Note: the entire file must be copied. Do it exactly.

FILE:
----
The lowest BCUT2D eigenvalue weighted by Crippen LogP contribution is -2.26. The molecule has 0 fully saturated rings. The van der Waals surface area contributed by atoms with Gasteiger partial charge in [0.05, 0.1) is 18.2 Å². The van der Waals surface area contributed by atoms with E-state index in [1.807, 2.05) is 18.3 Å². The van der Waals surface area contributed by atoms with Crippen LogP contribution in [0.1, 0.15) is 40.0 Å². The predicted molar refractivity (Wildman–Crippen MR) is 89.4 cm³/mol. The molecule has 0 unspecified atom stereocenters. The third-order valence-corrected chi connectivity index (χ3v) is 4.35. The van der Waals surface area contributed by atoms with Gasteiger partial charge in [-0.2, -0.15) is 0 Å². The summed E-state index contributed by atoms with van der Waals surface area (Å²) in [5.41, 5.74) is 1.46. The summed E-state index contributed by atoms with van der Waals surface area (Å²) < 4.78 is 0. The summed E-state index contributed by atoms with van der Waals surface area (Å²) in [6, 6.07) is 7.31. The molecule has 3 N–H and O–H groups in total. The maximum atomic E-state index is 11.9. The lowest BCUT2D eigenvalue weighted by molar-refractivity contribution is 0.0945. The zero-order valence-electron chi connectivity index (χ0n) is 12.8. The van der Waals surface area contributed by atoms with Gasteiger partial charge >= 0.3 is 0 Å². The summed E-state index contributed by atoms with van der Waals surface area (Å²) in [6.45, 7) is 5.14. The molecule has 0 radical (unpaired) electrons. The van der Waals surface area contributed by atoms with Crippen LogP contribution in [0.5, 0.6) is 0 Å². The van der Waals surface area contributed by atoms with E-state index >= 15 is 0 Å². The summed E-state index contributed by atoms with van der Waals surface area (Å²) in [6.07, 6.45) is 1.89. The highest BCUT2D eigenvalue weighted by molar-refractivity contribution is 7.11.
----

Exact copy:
The lowest BCUT2D eigenvalue weighted by Crippen LogP contribution is -2.26. The molecule has 0 fully saturated rings. The van der Waals surface area contributed by atoms with Gasteiger partial charge in [0.05, 0.1) is 18.2 Å². The van der Waals surface area contributed by atoms with E-state index in [1.807, 2.05) is 18.3 Å². The van der Waals surface area contributed by atoms with Crippen LogP contribution in [0.1, 0.15) is 40.0 Å². The predicted molar refractivity (Wildman–Crippen MR) is 89.4 cm³/mol. The molecule has 0 unspecified atom stereocenters. The third-order valence-corrected chi connectivity index (χ3v) is 4.35. The van der Waals surface area contributed by atoms with Gasteiger partial charge in [-0.2, -0.15) is 0 Å². The summed E-state index contributed by atoms with van der Waals surface area (Å²) in [5.41, 5.74) is 1.46. The summed E-state index contributed by atoms with van der Waals surface area (Å²) < 4.78 is 0. The summed E-state index contributed by atoms with van der Waals surface area (Å²) in [6, 6.07) is 7.31. The molecule has 3 N–H and O–H groups in total. The maximum atomic E-state index is 11.9. The lowest BCUT2D eigenvalue weighted by molar-refractivity contribution is 0.0945. The zero-order valence-electron chi connectivity index (χ0n) is 12.8. The van der Waals surface area contributed by atoms with Gasteiger partial charge >= 0.3 is 0 Å². The summed E-state index contributed by atoms with van der Waals surface area (Å²) in [6.45, 7) is 5.14. The molecule has 0 radical (unpaired) electrons. The van der Waals surface area contributed by atoms with Crippen LogP contribution in [0.5, 0.6) is 0 Å². The van der Waals surface area contributed by atoms with E-state index >= 15 is 0 Å². The summed E-state index contributed by atoms with van der Waals surface area (Å²) in [6.07, 6.45) is 1.89. The highest BCUT2D eigenvalue weighted by molar-refractivity contribution is 7.11.